Archives For Church Marketing

Good Use of QR Codes in Church

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It feels like we just celebrated the New Year, and Easter is here already.  Of course it is actually a bit early this year on March 31.  But that only means we have to be on our toes to be strategic for Easter to be a way to welcome newcomers, casual attendees and friends / family that might be visiting from our of town.

One of the easiest tactics almost any church can utilize to spread the word about Easter Sunday services is Facebook advertising.

Not only is it affordable since you actually set the bid and budget caps for your campaign — so your expenses won’t go wild and out of control.

But Facebook advertising is extremely effective in reaching friends of those that are attending your church already.  This is where leveraging social networks for church outreach messaging is perfect.

FACEBOOK ADVERTISING ALLOWS YOU TO TARGET VERY SPECIFIC DEMOGRAPHIC GROUPS

Here is an example of an ad I set-up today for Liquid Church’s Easter Services.  You’ll see that I’ve been able to set-up 3 demographic factors — People who live in the US, live in NJ in particular and who are 18 years or older.

Facebook Advertising for Easter Demographic Targeting

 

The interesting part is that you have even more control of who sees your ad — I added two additional parameters to this Facebook ad campaign:

  1. People who are NOT already connected to Liquid Church’s Facebook page.  I am setting up separate messaging (ad graphics, headline, ad copy and click through URL landing page) for people who are already fans of our Facebook page.  This ad is for people who have not LIKEd our Facebook page already.
  2. Only people who have friends that are connected to Liquid Church’s Facebook page.  So, here I’m not just targeting anyone in NJ over 18 that’s not part of our FB page community.  This parameter adds the social element.  Our ad will show up ONLY if they have a friend that has already LIKEd our church Facebook page.

By adding these two filters, I can leverage the fact that anyone seeing this ad has a chance of already hearing about Liquid Church from their friend (or their friend’s FB timeline feed) or at least has someone they know that knows about Liquid Church (because they’ve already liked our page).  

In a way, this ad is helping to seed the “invite a friend” behavior we hope our own community members are going to carry out over the next week or so.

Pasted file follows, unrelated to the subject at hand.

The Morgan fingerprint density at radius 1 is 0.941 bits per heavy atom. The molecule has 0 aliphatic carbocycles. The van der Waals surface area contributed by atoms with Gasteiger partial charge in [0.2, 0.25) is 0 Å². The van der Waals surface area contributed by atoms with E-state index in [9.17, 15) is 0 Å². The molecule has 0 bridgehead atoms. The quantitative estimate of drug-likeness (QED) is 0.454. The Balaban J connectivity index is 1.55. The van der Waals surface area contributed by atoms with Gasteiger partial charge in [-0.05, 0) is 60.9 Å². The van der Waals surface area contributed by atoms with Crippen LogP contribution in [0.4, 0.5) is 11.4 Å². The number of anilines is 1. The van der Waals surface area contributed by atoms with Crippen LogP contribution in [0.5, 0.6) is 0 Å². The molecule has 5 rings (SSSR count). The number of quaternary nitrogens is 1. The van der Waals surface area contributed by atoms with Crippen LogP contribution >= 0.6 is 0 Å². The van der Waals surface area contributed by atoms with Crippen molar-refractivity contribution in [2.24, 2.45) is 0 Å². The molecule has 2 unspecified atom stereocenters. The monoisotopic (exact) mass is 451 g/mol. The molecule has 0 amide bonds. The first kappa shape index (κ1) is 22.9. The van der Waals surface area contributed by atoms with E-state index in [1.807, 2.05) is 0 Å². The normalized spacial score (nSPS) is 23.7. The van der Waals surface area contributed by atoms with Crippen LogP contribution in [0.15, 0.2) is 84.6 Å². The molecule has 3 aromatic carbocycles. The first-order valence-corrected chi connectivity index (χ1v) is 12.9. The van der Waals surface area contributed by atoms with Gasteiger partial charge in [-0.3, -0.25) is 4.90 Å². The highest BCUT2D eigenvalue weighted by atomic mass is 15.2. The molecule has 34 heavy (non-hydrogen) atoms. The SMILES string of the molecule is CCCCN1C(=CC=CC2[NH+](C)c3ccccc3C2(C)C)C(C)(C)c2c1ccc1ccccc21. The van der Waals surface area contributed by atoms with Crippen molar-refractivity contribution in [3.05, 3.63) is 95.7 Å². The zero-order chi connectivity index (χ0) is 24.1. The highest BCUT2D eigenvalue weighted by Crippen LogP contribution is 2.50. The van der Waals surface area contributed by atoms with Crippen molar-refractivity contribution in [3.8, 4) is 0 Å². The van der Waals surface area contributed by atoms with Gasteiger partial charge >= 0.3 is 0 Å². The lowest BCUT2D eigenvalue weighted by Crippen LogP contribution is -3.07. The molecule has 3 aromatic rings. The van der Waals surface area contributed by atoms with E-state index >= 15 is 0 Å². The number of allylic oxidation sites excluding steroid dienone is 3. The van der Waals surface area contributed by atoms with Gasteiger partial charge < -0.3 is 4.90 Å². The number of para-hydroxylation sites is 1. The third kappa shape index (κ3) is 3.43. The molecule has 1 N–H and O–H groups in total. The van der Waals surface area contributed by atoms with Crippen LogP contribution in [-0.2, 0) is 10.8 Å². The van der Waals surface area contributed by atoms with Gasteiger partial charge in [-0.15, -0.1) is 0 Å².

FACEBOOK ADS ALLOW YOU TO TALK DIFFERENTLY TO YOUR OWN COMMUNITY MEMBERS

If you’re following along, you’ll now understand that your ads for your current attendees (we can assume these are basically the people who “LIKE” your Facebook page) can be a bit different.

In fact, here is an ad set-up that is intended for people who already know about Liquid Church and is a part of our Facebook community today:

Facebook ad for easter services

Instead of a generic “come to Easter services” type messaging, we have the ability to help equip our own people to invite their friends and family.  This can be done by sending click throughs to a page on your website that has downloadable content to share with their friends.  What would you put there?  Things like:

  • Video invitation from pastor with social sharing or forward to a friend email link
  • Facebook cover image people can use for the week
  • 1-step tweet links like this one: http://bit.ly/clicktotweetabouteaster2013 (TRY IT!)
  • Social sharing friendly videos about Easter like this one called social media Easter

 

Are you using Facebook Advertising for Easter promotion?  What questions do you have about using Facebook Ads for church?

nils-smith CBConlineToday’s post is from Nils Smith, who is the WebPastor at Community Bible Church in San Antonio, TX.  As WebPastor he oversees the entire web presence of CBC including CommunityBible.com, mobile app, Online Church, and all future developments online. Nils is also the author of The Social Media Guide for Ministry.  Connect with him here: Blog | Twitter | Book // I’ve asked him to boil down what he does on Facebook for CBC Online to some key tips that any church on Facebook could really benefit from.

5 Tips for Churches on Facebook

church-on-facebook-tips

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So many times the core offering is great, but it falls on dead ears. Why?

Have you ever considered it was because the user experience was lacking?

What if you reinvented the *experience* you are delivering along with your core offering? Most likely, you haven’t paid as much attention to the “post-sale” experience as you do to the crafting of the core offering to your audience targets.

Check out these fast food reinventions of the user experience:

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When seeing these new environments, i was impressed. They woke up and realized they needed to consider the people they depend upon — their customers.